Yeah, totally. Absolutely.
But you could easily have done it where he’s like, ha ha, she’s in a coma, like, I’m just going to make coma jokes. That’s a much more slapstick way, where we’re not taking any of it seriously.
Right. Right. I don’t know if you’ve heard this comparison yet, but I kind of felt the same way watching it, with some of those hospital scenes, as I did with Manchester by the Sea. It’s kind of how real life is.
It’s not all laughs, it’s not all drama, it’s always just a weird combination.
Yes. I’ve not heard that before, but that’s obviously a huge compliment. But yeah, that’s what our approach was, because that’s what life is like. Sometimes the most terrible situations are situations where you find yourself laughing, or you need to laugh, you know? And we very much tried to take that attitude.
The Big Sick touches on a lot of classic romantic comedy beats, but it hits them mostly in the beginning of the movie before evolving into something pretty different and original. Was the ability to play around with that structure something that attracted you to the film?
I would put it this way: it was more that it was a challenge that it would be something that we needed to figure out for the movie to work, and to understand that we were doing something very unusual, and that it could easily not work if we weren’t careful. We talked a lot about how there’s an archetypical story that we’re following: boy meets girl, boy loses girl. But then in most movies, boy then gets girl back, as opposed to girl goes into coma, and boy meets girl’s parents. So, girl stays in the movie usually. We talked about it a lot. How’s this going to work? Is there anything we need to do to remind the audience of her character, so we don’t lose her completely? What function do Ray [Romano] and Holly [Hunter] [Who play Nanjiani’s love interest’s parents] make, and so on. We talked about all of that stuff, and to me, that’s the fun of making the movie. It’s all of that discussion of what you’re doing, and what the scenes mean, and how they fit into the larger whole of the film that you’re making. That’s the fun process of doing something like this.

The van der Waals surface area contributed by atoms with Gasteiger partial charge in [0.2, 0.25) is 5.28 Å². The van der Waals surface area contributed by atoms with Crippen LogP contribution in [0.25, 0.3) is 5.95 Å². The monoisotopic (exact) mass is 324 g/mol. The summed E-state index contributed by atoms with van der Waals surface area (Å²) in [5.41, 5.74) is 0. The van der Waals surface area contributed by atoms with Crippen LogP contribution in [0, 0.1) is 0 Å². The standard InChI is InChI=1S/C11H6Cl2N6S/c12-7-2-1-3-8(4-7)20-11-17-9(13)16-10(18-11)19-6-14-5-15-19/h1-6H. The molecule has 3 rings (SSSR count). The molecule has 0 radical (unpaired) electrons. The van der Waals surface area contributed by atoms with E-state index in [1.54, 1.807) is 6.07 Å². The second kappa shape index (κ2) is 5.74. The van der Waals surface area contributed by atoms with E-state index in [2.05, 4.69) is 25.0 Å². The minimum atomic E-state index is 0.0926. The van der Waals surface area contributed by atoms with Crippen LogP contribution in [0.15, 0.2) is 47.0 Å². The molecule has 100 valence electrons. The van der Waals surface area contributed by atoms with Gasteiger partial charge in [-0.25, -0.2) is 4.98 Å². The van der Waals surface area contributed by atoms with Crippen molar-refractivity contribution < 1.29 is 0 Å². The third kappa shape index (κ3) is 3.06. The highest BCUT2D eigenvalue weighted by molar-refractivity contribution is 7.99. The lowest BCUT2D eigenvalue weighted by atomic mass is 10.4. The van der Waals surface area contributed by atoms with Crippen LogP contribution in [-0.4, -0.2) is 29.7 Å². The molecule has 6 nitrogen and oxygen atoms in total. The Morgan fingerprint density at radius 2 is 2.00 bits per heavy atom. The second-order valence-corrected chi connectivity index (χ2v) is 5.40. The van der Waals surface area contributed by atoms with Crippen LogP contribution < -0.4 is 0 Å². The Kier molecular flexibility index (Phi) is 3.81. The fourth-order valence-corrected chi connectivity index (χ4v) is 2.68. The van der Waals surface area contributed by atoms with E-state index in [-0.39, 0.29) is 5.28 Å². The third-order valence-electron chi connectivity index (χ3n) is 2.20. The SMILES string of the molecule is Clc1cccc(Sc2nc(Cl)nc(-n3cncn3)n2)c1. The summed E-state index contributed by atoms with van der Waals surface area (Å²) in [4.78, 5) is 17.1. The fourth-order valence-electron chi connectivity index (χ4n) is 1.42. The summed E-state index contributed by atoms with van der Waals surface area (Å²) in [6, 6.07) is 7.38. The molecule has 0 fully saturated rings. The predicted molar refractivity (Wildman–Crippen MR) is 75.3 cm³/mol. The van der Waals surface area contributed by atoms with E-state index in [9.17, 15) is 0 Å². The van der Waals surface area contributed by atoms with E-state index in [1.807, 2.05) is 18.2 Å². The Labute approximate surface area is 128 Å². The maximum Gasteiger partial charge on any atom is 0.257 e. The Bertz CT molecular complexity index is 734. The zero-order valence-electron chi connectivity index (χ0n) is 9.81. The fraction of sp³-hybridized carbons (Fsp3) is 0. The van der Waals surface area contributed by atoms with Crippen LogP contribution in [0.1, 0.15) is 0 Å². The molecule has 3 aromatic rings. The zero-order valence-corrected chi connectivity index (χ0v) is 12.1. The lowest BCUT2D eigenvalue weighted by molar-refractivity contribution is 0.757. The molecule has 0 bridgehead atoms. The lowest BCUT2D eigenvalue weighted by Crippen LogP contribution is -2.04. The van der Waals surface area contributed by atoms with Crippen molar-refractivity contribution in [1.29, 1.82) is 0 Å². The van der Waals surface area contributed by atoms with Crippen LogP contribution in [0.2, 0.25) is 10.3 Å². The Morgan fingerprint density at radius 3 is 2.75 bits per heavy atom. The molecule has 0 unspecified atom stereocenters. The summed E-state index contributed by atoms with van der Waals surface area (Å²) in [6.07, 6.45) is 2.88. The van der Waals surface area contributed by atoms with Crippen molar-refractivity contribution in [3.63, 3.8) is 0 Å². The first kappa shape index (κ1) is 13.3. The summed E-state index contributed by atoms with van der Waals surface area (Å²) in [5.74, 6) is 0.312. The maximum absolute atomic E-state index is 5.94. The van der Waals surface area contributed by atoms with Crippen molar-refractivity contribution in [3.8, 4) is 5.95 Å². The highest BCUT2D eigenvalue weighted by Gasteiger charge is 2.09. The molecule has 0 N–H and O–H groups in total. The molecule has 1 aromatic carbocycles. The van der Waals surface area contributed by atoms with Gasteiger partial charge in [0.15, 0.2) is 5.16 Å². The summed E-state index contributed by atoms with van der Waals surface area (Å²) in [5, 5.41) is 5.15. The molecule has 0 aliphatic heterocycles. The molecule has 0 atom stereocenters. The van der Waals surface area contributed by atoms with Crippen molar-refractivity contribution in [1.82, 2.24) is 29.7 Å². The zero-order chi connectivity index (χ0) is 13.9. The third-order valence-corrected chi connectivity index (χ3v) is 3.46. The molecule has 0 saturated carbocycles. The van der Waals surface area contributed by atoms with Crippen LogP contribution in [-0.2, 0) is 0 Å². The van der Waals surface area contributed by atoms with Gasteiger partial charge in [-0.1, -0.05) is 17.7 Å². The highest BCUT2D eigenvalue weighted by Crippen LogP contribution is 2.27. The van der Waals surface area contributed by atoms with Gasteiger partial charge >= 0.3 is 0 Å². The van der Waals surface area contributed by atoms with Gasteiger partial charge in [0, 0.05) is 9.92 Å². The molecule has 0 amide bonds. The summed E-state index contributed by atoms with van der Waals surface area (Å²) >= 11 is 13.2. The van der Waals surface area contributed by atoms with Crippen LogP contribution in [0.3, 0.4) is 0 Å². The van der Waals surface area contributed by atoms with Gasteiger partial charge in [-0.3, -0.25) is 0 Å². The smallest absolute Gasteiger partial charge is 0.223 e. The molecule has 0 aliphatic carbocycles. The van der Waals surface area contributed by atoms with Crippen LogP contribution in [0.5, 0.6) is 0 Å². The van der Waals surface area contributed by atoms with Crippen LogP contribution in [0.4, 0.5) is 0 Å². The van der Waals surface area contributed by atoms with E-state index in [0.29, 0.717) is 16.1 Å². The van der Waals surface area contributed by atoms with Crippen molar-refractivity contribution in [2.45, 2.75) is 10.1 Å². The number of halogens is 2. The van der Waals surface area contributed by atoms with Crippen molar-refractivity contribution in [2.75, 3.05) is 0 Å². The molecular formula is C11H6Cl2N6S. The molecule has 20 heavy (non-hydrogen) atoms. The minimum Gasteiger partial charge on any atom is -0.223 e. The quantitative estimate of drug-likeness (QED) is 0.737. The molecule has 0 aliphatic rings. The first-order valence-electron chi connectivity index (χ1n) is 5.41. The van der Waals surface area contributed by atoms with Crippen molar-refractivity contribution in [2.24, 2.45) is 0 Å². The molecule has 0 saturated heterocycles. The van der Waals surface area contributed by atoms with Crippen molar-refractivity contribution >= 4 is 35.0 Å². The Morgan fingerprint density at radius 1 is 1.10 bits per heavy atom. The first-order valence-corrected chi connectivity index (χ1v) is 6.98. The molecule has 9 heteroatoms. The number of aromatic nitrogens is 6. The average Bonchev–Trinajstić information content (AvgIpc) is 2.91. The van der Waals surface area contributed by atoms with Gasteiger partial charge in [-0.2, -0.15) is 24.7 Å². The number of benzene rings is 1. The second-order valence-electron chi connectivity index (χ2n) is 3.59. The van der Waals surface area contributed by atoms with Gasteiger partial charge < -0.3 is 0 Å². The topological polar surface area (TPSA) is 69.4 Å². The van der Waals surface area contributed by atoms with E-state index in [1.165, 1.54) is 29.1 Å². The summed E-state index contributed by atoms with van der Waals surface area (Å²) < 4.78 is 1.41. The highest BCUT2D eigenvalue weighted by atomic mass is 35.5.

I thought Ray and Holly were both so great and likable. What was it like bringing those two in and working with them?
We’re totally huge, enormous, fans of both of theirs, so it was just exciting and exhilarating to have them as a part of the project, and we all felt that way. We all just felt that we were so incredibly lucky to have them, and that they would anchor the movie in a way that they do. They would give the movie a full other layer and component that it needed, and unique chemistry that they had.
You have Holly Hunter, who’s this iconic, Academy Award-winning actor, who’s done so much dramatic work, and also some great comedies, and then Ray Romano, who’s this famous sitcom actor, but who’s also got some really interesting character roles that he’s played. They have such a memorable, and different, and unusual chemistry between the two of them. It’s a perfect fit.
Something I thought was great with Hello, My Name is Doris, but also The Big Sick was that they both ended really, really well—what’s your process like when figuring out what that last scene is going to be?
A different thing is being said at the end of those movies, but I like the idea, in an ending, that you’re pointing in a direction, but you’re not saying this is exactly how it’s going to end. In both Doris and The Big Sick that said to the audience, everything that needs to be said has been said. There’s no more secrets between the characters. All the truths are out on the table now, which is going to allow for some catharsis, and it looks like things are pointed in the right direction for our characters, that they’re going to be OK, but we don’t need to tell you exactly what happens.
You’ve worked with Kumail a bunch of times—I think this his first leading role. I’ve loved him in all of his smaller roles, and I feel like he really proved himself, that he can take on that lead role and be funny, and be serious, and be really relatable for an audience. As this movie’s director, what you think his future might be after this?
Well, he’s a great actor. I love that he’s sort of the romantic lead. Early on in the movie he references Hugh Grant; I think he gives a very Hugh Grant-like performance. He’s funny, he’s charming, he’s relatable, he’s vulnerable. He’s flawed. That’s the full package, you know? And he was extremely serious about giving this performance, and he worked really hard on his character. Even though he’s playing himself, he approached it as any serious actor would a role—to try to understand his motivation, and to prepare for his scenes emotionally. Kumail’s a serious actor who also just happens to be really funny.
Photo illustrations by Morgan McMullen